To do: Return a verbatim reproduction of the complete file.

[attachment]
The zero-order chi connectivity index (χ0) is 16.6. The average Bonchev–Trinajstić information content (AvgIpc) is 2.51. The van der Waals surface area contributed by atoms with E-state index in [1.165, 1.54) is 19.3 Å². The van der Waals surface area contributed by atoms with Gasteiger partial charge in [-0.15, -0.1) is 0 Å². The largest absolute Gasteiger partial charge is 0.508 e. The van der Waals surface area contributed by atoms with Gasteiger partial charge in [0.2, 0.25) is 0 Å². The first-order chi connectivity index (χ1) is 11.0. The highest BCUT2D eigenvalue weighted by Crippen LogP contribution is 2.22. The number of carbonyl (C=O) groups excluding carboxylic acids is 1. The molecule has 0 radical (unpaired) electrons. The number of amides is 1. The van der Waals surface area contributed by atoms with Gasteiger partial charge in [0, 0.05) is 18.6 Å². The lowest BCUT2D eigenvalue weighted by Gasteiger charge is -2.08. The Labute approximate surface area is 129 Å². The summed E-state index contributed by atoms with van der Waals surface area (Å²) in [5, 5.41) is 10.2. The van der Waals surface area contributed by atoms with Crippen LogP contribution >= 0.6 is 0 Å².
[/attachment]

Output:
The zero-order chi connectivity index (χ0) is 16.6. The average Bonchev–Trinajstić information content (AvgIpc) is 2.51. The van der Waals surface area contributed by atoms with E-state index in [1.165, 1.54) is 19.3 Å². The van der Waals surface area contributed by atoms with Gasteiger partial charge in [-0.15, -0.1) is 0 Å². The largest absolute Gasteiger partial charge is 0.508 e. The van der Waals surface area contributed by atoms with Gasteiger partial charge in [0.2, 0.25) is 0 Å². The first-order chi connectivity index (χ1) is 11.0. The highest BCUT2D eigenvalue weighted by Crippen LogP contribution is 2.22. The number of carbonyl (C=O) groups excluding carboxylic acids is 1. The molecule has 0 radical (unpaired) electrons. The number of amides is 1. The van der Waals surface area contributed by atoms with Gasteiger partial charge in [0, 0.05) is 18.6 Å². The lowest BCUT2D eigenvalue weighted by Gasteiger charge is -2.08. The Labute approximate surface area is 129 Å². The summed E-state index contributed by atoms with van der Waals surface area (Å²) in [5, 5.41) is 10.2. The van der Waals surface area contributed by atoms with Crippen LogP contribution >= 0.6 is 0 Å².